FIG. 9 is an isometric view of the Reinforcement Brace number 22, as depicted in FIGS. 6 and 7, showing Index Alignment Holes or Slots number 26.
FIGS. 1 and 2 show the assembly of the inflatable Impotence Constriction Ring and Seal; it consists of an Assembly Housing number 4, which contains a Primary Bladder Seal Number 6, and a Secondary Restrictor Seal Number 8, all of which are assembled in the end of Vacuum Cylinder number 2.
The Assembly Housing, Number 4, is essentially a bezel constructed of rigid, semi ridged plastic or elasatomer, which holds the Primary Bladder Seal Number 6, and Secondary Restrictor Seal Number 4, in place when they are in an inert state, and also when said seals are pressurized. The outside diameter of the Assembly Housing is of such diameter that it makes a slip fit for its containment in the end of Vacuum Cylinder Number 2, with sufficient tolerances to assure a low P.S.I vacuum seal.
The Primary Bladder Seal and Secondary Restrictor Seal are constructed of a flexible elastomer with sufficient memory to recover to their original dimensions after being pressurized to a low P.S.I. Any suitable synthetic elastic material can be used.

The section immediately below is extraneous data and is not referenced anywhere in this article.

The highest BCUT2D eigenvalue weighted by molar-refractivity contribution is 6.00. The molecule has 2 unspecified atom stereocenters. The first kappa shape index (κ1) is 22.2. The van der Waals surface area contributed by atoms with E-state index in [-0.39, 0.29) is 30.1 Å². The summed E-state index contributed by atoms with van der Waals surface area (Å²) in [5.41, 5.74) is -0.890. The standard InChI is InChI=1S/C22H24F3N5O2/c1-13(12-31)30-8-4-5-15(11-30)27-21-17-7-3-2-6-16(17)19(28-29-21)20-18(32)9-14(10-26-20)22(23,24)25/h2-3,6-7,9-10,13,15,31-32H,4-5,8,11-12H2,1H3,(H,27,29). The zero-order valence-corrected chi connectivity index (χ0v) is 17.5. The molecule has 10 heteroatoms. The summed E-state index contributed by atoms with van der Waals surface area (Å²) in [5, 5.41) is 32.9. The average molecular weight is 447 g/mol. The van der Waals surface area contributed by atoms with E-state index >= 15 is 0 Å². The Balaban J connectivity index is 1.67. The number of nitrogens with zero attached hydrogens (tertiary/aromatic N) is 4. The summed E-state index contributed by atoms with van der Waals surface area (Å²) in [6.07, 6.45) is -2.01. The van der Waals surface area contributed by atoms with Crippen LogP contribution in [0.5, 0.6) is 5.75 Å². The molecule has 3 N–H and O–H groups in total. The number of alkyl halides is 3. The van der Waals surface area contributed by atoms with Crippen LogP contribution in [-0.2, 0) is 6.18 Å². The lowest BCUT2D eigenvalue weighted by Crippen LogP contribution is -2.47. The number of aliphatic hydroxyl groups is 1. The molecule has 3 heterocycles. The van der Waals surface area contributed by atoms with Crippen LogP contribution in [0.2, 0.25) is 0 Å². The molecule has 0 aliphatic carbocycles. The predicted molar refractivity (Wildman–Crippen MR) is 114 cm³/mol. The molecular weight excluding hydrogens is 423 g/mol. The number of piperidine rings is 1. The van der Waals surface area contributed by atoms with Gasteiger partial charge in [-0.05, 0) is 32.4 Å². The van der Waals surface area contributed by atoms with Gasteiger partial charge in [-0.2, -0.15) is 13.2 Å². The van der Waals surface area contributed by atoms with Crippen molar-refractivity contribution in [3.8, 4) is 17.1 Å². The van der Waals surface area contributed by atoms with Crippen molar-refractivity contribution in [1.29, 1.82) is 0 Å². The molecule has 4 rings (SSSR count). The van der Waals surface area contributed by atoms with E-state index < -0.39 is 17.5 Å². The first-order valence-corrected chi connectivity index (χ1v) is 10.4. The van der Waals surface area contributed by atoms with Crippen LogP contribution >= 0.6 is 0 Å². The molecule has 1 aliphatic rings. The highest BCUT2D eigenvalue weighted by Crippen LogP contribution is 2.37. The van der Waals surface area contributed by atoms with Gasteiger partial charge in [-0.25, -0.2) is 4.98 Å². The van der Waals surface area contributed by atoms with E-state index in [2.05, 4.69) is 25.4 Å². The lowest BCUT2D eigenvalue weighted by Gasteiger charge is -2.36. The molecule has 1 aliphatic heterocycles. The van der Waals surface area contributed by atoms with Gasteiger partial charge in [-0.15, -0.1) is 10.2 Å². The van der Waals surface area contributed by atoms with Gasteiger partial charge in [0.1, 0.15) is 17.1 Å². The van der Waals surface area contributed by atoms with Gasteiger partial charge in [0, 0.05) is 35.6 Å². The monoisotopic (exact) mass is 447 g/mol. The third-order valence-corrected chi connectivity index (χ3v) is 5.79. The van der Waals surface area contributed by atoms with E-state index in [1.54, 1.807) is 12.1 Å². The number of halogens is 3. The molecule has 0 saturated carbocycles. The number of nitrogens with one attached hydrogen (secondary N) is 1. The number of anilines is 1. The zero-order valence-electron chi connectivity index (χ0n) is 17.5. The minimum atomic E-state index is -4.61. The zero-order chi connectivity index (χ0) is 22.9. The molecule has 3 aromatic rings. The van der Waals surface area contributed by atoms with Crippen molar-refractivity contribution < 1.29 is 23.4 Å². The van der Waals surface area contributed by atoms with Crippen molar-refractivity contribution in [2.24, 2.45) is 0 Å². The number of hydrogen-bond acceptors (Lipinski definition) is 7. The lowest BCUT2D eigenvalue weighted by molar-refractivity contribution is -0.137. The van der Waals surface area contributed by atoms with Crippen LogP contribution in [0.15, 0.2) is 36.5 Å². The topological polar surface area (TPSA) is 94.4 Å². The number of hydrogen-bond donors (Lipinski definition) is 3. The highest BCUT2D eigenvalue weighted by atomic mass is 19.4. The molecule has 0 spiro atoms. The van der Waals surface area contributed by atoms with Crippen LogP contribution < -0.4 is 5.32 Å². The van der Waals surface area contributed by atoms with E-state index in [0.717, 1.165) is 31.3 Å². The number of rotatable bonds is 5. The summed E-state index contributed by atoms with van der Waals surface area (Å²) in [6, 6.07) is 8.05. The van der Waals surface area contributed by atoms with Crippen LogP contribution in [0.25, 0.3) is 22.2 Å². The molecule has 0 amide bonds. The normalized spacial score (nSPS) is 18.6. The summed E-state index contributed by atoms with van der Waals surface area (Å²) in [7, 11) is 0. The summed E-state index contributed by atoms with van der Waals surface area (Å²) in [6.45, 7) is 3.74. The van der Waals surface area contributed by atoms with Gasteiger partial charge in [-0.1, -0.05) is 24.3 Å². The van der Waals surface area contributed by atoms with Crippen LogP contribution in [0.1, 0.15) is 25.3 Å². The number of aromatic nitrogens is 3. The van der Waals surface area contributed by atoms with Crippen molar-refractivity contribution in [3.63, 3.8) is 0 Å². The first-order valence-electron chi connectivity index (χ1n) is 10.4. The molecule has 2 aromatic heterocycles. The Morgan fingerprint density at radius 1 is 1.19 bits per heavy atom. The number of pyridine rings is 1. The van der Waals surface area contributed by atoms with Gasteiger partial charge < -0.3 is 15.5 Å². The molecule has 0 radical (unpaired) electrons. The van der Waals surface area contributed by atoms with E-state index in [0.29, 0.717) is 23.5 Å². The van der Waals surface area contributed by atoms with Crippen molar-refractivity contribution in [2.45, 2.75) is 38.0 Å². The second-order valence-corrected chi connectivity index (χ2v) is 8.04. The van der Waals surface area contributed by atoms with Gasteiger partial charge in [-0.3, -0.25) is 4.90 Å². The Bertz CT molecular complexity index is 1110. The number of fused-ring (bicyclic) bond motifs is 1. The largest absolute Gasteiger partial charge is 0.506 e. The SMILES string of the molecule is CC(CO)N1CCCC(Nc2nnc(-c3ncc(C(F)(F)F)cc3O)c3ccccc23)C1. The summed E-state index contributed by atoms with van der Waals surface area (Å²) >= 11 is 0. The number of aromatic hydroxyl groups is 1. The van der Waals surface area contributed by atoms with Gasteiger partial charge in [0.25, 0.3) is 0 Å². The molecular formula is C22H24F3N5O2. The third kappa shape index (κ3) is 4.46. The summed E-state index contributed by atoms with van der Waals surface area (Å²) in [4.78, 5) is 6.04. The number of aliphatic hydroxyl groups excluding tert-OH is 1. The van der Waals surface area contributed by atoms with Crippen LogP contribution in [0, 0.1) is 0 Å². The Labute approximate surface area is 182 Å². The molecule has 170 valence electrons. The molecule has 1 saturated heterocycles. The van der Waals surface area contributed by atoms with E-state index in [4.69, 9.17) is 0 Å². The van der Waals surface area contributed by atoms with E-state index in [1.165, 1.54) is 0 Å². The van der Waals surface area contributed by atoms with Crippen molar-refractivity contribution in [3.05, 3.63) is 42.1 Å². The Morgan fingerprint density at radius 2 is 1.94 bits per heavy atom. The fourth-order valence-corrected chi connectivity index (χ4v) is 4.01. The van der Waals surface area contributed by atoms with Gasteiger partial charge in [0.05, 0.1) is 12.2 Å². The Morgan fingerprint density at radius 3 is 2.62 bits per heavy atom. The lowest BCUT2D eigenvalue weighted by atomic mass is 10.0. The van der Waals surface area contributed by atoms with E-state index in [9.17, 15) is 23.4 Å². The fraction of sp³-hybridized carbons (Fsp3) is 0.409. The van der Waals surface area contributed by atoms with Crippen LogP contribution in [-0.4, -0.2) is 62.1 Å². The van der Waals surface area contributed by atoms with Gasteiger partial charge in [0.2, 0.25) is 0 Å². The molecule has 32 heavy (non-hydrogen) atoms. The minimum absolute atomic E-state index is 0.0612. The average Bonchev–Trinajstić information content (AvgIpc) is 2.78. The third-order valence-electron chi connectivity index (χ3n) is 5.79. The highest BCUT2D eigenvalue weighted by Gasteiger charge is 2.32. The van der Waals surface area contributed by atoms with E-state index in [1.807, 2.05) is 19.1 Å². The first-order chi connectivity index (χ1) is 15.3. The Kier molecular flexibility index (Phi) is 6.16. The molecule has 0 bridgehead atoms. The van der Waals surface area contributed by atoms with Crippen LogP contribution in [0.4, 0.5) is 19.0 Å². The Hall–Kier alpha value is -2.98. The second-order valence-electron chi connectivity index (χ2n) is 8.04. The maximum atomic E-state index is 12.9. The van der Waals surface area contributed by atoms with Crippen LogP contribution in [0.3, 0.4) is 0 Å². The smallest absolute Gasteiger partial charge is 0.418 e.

The Primary Bladder Seal, Number 6, has an inside diameter to accommodate a slip fit over a flaccid penis, and incorporates a Valve, Number 10, which allows for controlled pressurization and deflation of said Primary Bladder Seal.
The Secondary Restrictor Seal Number 8, is also constructed of a similar material to that of the Primary Bladder Seal, and also incorporates a Valve, Number 10, which allows for its controlled pressurization and deflation. The Secondary Restrictor Seal contains Selective Pressure Nodules, Number 12, and Urethra Seminal Relief Channel, Number 14.
The Selective Pressure Pads are protrusions on the inside diameter of the Secondary Relief Seal that extend from its inside diameter, and are of such dimension that they are in contact with and indent the outside diameter of the penis in an erect state.
The Urethra Seminal Relief Channel Number 14, as shown in FIGS. 1,2, and 4, is a groove on the lower inside diameter of the Secondary Restrictor Seal Number 8 with dimensions necessary to give adequate clearance for the urethra of the penis.